So We sent against them A furious Wind through days of disaster, that We might Give them a taste of a Penalty of humiliation In this Life; but The Penalty of the Hereafter will be More Humiliating still: And they Will find No help. (41:16)

Then watch thou For the Day That the sky will Bring forth a kind Of smoke (or mist) Plainly visible, Enveloping the people: This will be a Penalty Grievous. (44:10-11)

Did the people of the towns Feel Secure against the coming Of Our Wrath by night While they were asleep? Or else did they feel Secure against its coming in Broad daylight while they Played About (carefree)? Did they then feel secure Against the Plan of Allah? - But no one can feel Secure from the Plan of Allah, except those (Doomed) to ruin. (7:97-99)

So the holy warriors came - an airborne death cult, their sights on God’s enemies: regular folks, starting the day’s routine. One minute they’re pulling off their jackets, shaking Sweet n’ Low into their coffee, adjusting the height of their chair or a picture of a child or sweetheart or spouse in a frame on their desk, booting up their computer - and in the next, they are engulfed by a horrendous cataclysm. God’s will. Poof!

But it is never only the number of dead by which terrorists measure their work. It is also the number of the living - the survivors - taken hostage to fear. Their mission was to invade our psyche; get inside our heads - deprive us of trust, faith, and peace of mind: keep us from ever again believing in a safe, just, and peaceful world, and from working to bring that world to pass. The writer Terry Tempest Williams has said the human heart is the first home of democracy. Fill that heart with fear and people will give up the risks of democracy for the assurances of security; fill that heart with fear and you can shake the house to its foundations.

In the days leading up to 9/11 our daughter and husband adopted their first baby. On the morning of September 11th our son-in-law passed through the shadow of the World Trade Center toward his office a few blocks up the street. He arrived as the horrors erupted. He saw the flames, the falling bodies, the devastation. His building was evacuated and for long awful moments he couldn’t reach his wife, our daughter, to say he was okay. Even after they connected it wasn’t until the next morning that he was able to make it home. Throughout that fearful night our daughter was alone with their new baby. Later she told us that for weeks thereafter she would lie awake at night, wondering where and when it might happen again, going to the computer at three in the morning to check out what she could about bioterrorism, germ warfare, anthrax and the vulnerability of children. The terrorists had violated a mother’s deepest space.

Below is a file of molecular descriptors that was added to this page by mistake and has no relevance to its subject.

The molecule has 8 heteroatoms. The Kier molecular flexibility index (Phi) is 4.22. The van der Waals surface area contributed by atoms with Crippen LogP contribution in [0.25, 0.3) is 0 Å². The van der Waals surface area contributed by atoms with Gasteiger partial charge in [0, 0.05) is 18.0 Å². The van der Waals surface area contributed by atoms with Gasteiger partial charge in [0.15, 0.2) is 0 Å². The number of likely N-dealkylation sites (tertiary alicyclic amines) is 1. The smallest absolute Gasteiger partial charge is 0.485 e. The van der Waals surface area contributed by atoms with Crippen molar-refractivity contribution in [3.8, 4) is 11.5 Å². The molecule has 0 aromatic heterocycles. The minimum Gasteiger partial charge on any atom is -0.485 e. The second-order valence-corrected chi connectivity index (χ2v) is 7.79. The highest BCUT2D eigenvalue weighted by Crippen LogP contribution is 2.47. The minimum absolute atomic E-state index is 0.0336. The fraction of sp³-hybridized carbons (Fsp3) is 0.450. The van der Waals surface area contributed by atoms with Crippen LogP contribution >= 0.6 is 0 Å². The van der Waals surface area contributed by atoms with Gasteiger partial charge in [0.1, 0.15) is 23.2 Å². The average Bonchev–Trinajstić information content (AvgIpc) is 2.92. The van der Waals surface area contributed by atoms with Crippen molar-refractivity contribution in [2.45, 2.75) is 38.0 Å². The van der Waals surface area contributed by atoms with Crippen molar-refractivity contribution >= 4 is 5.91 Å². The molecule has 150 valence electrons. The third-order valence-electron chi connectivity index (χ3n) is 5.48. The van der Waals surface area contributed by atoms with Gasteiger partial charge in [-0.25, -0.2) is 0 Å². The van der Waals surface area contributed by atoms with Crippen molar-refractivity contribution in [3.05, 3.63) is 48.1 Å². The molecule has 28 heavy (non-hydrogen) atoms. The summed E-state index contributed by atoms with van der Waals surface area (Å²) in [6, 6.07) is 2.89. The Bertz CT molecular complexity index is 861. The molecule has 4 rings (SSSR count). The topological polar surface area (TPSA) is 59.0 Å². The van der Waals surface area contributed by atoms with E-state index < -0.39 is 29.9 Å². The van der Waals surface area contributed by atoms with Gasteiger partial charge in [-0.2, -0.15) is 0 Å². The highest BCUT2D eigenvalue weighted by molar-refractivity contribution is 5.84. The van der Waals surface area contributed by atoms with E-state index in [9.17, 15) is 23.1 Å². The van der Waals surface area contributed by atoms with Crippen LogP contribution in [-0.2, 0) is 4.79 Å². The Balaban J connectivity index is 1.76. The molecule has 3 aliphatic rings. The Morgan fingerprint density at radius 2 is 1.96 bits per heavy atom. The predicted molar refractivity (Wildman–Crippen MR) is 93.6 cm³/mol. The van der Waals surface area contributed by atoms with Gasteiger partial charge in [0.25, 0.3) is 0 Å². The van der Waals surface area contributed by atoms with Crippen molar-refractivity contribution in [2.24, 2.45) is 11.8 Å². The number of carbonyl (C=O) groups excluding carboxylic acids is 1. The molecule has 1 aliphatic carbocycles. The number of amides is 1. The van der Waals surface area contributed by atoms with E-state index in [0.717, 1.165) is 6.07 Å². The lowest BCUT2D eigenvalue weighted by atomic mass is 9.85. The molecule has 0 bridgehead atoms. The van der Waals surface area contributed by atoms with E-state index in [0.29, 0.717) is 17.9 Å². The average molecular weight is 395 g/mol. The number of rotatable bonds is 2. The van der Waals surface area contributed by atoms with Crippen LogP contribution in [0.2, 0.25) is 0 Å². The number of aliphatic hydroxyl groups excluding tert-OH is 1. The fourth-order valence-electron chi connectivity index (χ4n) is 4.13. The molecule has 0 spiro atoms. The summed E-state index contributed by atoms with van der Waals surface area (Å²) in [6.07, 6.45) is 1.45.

Who was not vulnerable? That morning Judith and I made it to our office at Channel Thirteen on West 33rd Street just after the second plane struck. Our building was evacuated although the two of us remained with other colleagues to do what we could to keep the station on the air. The next day it was evacuated again because of a bomb scare at the Empire State Building nearby. We had just ended a live broadcast for PBS when security officers swept through and ordered everyone out. This time we left. As we were making our way down the stairs I took Judith’s arm and was struck by the thought: Is this the last time I’ll touch her? Could what we had begun together a half century ago end here on this dim, bare staircase? I forced the thought from my mind, willed it away, but in the early hours of morning, as I sat at the window of our apartment looking out at the sky, the sinister intruder crept back.

Terrorists plant time bombs in our heads, hoping to turn each and every imagination into a private hell governed by our fear of them.

They win only if we let them, only if we become like them: vengeful, imperious, intolerant, paranoid. Having lost faith in all else, zealots have nothing left but a holy cause to please a warrior God. They win if we become holy warriors, too; if we kill the innocent as they do; strike first at those who had not struck us; allow our leaders to use the fear of terrorism to make us afraid of the truth; cease to think and reason together, allowing others to tell what’s in God’s mind. Yes, we are vulnerable to terrorists, but only a shaken faith in ourselves can do us in.